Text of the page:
The final piece of the puzzle is the minimal payment that Citibank quoted us. It took us a long time to realize what a “minimal” payment means when you talk about daily compound interest. The principal + accrued interest is different depending on not only when you pay your bill, but when you paid your last bill. If you have a \$100,000 loan, then every day you’re accruing ~\$22 dollars a day ( (0.0775/354)*100000 , and this ignores accrual). Lets say you get your bill on the 20th, and it’s due on the 30th. | If you pay your bill exactly on the 30th, when the next month pay again on the 30th, then you’ve accumulated 30 days worth of interest.

But now lets say the next month you pay when you get the bill on the 20th. Now you’ve only accumulated 20 days of interest, and if you make the same payment it’ll go a lot further (more of the payment goes to principal, not interest). But if the next month, you pay on the 30th again, then you’ve now accumulated 40 days worth of interest.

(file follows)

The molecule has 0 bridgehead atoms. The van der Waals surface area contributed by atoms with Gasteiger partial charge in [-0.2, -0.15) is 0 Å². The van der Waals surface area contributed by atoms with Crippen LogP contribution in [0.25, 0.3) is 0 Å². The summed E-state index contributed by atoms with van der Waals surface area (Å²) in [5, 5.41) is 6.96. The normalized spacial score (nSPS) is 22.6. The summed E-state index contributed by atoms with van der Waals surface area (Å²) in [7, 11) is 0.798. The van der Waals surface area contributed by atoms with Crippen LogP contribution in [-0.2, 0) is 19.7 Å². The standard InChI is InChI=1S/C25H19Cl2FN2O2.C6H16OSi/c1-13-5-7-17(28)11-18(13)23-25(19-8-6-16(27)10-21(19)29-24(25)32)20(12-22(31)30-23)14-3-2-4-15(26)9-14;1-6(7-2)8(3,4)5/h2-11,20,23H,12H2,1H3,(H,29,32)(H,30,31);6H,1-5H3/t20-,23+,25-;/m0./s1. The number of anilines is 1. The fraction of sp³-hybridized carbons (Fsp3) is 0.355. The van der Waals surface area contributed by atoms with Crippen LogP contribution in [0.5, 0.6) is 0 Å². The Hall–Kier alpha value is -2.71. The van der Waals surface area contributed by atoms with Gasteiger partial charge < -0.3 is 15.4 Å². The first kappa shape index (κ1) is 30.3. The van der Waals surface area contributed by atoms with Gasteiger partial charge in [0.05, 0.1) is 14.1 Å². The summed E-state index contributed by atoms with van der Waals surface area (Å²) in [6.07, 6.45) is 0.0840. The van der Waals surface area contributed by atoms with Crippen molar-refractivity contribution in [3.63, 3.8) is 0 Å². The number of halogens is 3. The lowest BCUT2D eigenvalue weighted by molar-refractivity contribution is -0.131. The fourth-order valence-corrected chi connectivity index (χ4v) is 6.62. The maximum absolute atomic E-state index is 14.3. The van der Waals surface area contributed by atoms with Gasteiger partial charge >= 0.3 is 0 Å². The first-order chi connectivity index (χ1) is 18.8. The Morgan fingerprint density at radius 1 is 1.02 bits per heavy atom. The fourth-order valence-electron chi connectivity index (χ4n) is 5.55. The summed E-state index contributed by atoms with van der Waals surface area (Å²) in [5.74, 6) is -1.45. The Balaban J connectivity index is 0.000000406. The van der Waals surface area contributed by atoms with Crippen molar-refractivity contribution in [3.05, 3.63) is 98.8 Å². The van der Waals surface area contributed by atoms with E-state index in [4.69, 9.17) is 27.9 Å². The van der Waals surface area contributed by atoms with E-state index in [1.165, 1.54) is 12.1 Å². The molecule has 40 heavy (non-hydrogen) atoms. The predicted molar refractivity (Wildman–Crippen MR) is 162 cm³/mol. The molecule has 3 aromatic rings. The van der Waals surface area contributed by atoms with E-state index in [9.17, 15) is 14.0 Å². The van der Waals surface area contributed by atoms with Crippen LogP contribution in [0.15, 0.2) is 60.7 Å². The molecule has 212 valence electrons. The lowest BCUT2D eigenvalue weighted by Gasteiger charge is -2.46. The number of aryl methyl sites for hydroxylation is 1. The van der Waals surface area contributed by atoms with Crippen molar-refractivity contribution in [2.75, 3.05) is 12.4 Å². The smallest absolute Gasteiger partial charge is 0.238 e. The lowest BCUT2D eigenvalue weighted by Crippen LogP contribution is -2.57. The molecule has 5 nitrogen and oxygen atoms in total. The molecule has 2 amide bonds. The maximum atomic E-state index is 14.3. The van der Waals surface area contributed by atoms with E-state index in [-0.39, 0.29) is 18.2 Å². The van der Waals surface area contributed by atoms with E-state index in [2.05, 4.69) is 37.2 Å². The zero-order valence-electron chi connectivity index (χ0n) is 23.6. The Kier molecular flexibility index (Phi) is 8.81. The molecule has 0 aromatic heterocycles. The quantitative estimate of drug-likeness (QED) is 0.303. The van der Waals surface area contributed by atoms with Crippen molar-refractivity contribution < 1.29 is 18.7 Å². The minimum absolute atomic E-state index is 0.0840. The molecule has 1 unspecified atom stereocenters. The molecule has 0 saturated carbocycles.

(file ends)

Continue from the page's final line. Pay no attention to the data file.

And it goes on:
Citibanks minimal payment, as far as I can tell, is tuned for a little less 30 days between payments, and a tiny bit towards principal above that. So if you pay irregularly, and some months pay at a larger interval (40 months), your minimal payment will not be enough to cover the amount of accrued interest. In other words, you can make your “minimal payment”, and still have the amount you owe go up.

Over the life of the loan, most long months will be balanced out by a short months, but it’s still quite a shocker wen you’re used to dealing with monthly interest accrual where you you can make your payment anytime within the payment window and be guaranteed how much goes to interest versus principal.

In my mind, the minimal payment should be the minimum needed to guarantee that no matter when you make the payment, your payment goes down. But that’s not the case.